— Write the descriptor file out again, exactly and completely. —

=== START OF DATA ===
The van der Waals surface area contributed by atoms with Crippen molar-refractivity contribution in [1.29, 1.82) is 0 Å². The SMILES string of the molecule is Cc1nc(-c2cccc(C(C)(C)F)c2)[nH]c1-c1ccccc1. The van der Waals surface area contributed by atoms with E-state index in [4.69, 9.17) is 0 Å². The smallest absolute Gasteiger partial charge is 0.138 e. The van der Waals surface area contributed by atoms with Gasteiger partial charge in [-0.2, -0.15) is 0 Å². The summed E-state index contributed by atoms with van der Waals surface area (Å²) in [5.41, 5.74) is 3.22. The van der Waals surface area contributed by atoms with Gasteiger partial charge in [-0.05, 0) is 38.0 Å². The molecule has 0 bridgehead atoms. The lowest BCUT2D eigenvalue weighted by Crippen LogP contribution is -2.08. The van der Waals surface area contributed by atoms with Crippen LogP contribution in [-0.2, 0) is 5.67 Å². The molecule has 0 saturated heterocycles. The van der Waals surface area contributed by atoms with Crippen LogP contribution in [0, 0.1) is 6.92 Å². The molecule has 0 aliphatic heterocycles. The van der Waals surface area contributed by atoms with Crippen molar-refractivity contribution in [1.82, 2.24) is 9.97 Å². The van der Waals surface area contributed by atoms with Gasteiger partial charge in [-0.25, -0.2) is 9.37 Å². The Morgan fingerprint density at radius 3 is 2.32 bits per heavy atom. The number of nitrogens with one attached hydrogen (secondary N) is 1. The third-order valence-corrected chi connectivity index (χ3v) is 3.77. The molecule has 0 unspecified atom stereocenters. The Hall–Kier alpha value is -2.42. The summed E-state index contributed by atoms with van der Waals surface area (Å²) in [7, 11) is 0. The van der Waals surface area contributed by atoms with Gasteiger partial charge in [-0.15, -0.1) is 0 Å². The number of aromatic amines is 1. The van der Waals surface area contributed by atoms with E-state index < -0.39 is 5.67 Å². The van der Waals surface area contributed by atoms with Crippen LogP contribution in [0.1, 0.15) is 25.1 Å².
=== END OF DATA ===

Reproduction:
The van der Waals surface area contributed by atoms with Crippen molar-refractivity contribution in [1.29, 1.82) is 0 Å². The SMILES string of the molecule is Cc1nc(-c2cccc(C(C)(C)F)c2)[nH]c1-c1ccccc1. The van der Waals surface area contributed by atoms with E-state index in [4.69, 9.17) is 0 Å². The smallest absolute Gasteiger partial charge is 0.138 e. The van der Waals surface area contributed by atoms with Gasteiger partial charge in [-0.2, -0.15) is 0 Å². The summed E-state index contributed by atoms with van der Waals surface area (Å²) in [5.41, 5.74) is 3.22. The van der Waals surface area contributed by atoms with Gasteiger partial charge in [-0.05, 0) is 38.0 Å². The molecule has 0 bridgehead atoms. The lowest BCUT2D eigenvalue weighted by Crippen LogP contribution is -2.08. The van der Waals surface area contributed by atoms with Crippen LogP contribution in [-0.2, 0) is 5.67 Å². The molecule has 0 saturated heterocycles. The van der Waals surface area contributed by atoms with Crippen LogP contribution in [0, 0.1) is 6.92 Å². The molecule has 0 aliphatic heterocycles. The van der Waals surface area contributed by atoms with Crippen molar-refractivity contribution in [1.82, 2.24) is 9.97 Å². The van der Waals surface area contributed by atoms with Gasteiger partial charge in [-0.25, -0.2) is 9.37 Å². The Morgan fingerprint density at radius 3 is 2.32 bits per heavy atom. The number of nitrogens with one attached hydrogen (secondary N) is 1. The third-order valence-corrected chi connectivity index (χ3v) is 3.77. The molecule has 0 unspecified atom stereocenters. The Hall–Kier alpha value is -2.42. The summed E-state index contributed by atoms with van der Waals surface area (Å²) in [7, 11) is 0. The van der Waals surface area contributed by atoms with Gasteiger partial charge in [-0.15, -0.1) is 0 Å². The number of aromatic amines is 1. The van der Waals surface area contributed by atoms with E-state index < -0.39 is 5.67 Å². The van der Waals surface area contributed by atoms with Crippen LogP contribution in [0.1, 0.15) is 25.1 Å².